Mirage 350801+ 350802: Flower Class Corvette HMS Anchusa and HMS Zinnia


Item #: 350801& 350802

Item name: Flower Class Corvette HMS Zinnia& HMS Anchusa

Review type: Inbox preview

Over the years, Mirage Hobby of Poland has launched a lot of ship kits in 1/400 including ships of the Polish Navy before and during World War Two and an impressive collection of German U-Boats.

After two kits of the Type IX U-boat they released two kits of the Flower Class Corvette in the more common 1/350 scale.
The class itself need no detailed introduction. Designed originally for escorting convoys in coastal waters, the majority was used during the Battle of the Atlantic.
The design itself wasn’t changed much during the war, but of course there were lots of modifications in armament and other equipment. So the kits offer the basics for modifications and conversions, if the necessary reference material is at hand.
The surface armament consisted of one 4in BL Mk IX gun on a raised platform, Secondary armament consists of a pair of Lewis guns in the bridge wings and a 2-pounder (40 mm) “pom pom” gun on a platform on her aft superstructure. Later refits saw the Lewis guns replaced by six 20 mm cannon on single mounts installed. Underwater armament consisted of up to seventy depth charges, at first mainly in single or multiple chargers and on later built ships a special “split” hedgehog-thrower was installed on both sides of the 4in platform.

Both kits represent one of the earlier ships of the class. Already with the longer forecastle, which improved the seaworthiness a little bit and offered more room for the crews, both ships have their mainmast before the bridge, on the later built ships it was placed after it.
Both of the original ships were from a batch originally laid down for the French Navy and taken over by Great Britain after France had fallen.
There are only a few differences between both kits, mainly in the shape of the bridge and the equipment.
In the box are 189 parts on three grey plastic sprues, decals, colour drawing/plan and instructions. Two of the sprues are identical in both kits. The third one contains the different parts.
The model measures out well to within inches in both length and beam. The hull has the plating very well done with raised and recessed plating along with portholes and other openings for sea water to drain away from the decks which was frequently washed in anything but calm weather. The deck comes in two pieces and is cambered which by the way is not overstated and joins at the forecastle break amidships. As the kits represent ships of earlier batches, the deck in front of the 4in platform and the roof of the charthouse are planked with “wood”. As the wooden planking was omitted in later ships, you have to sand it down, if you want to convert the kit. There are plenty of small pieces to add activity to the deck and superstructure with the addition of small chocks, reels, winches, k launches and derricks the 4” while not great it’s better than the Lewis guns (well that’s what they are supposed to be took awhile to work out) these are IMO the only things which need to replaced.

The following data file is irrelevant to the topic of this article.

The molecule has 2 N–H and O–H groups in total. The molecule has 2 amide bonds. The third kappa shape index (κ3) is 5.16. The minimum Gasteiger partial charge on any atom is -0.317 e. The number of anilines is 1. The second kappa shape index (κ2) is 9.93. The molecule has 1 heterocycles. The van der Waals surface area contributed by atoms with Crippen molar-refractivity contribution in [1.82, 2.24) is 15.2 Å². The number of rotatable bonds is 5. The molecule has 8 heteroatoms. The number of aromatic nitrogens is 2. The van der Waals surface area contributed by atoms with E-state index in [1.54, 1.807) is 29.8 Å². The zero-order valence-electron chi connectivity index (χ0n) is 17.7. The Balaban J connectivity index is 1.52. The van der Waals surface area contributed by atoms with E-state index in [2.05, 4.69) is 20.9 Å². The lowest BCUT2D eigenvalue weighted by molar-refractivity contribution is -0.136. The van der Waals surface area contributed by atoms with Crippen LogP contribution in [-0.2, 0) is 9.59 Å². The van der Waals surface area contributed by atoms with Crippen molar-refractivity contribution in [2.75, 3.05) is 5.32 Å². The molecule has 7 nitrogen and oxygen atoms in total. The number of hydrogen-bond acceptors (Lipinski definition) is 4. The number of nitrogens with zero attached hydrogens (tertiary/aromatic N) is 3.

So what are the main differences between the kits?

  1. Bridge wings. One is rounded, other is square. Of course, what’s being moulded as bulkheads should be railings with canvas covering and mattress shielding. It is a pity that the manufacturer hasn’t tried to make a better reproduction of the canvas. This wouldn’t be easy, but is this larger scale it would have been worth a try.
    2. Searchlight platform above/aft/port of the compass bridge: one is rounded, the other is squared.
    3. Depth charge area: the “Zinnia” has two derricks, one on either side of the racks – I suppose to work the minesweeping equipment because to sweeping paravanes are included too. Here the modeller the modeller has to cut a small part of the railing. The Anchusa has a single derrick in between the racks. The life-raft arrangement differs too.
    4. Trapezoidal vertical bulwark extension near the K-guns: one has them, the other does not.
    5. Galley stovepipe: one has it coming from midship between funnel and bridge, the other does not appear to have it at all.
    6. Features on midship structure between funnel and bridge: the bumps are arranged differently.

The painting guide proposes an “Admiralty Disruptive-Scheme” (G20, 507C + 507A) for “Zinnia” and the famous “Mountbatten-Pink” for “Anchusa”. I am not sure, if the schemes are correct, because I do not have enough referential material to check it. In the “Man O’ war Booklet” on the Flower-Class a photo of the “Anchusa” is classified as “possibly Mountbatten Pink” but I do not have seen a photo of “Zinnia” yet.

 

Overall theses kits are a nice and welcome additions, with scope for converting to other ships and open to the aftermarket folks to make later bridge structures and so forth.

Many thanks to Mirage for the review sample!

Review by Peter Willicks via Thomas Voigt for Primeportal
Copyright © 2011

 

This entry was posted in Mirage, Reviews. Bookmark the permalink.

Comments are closed.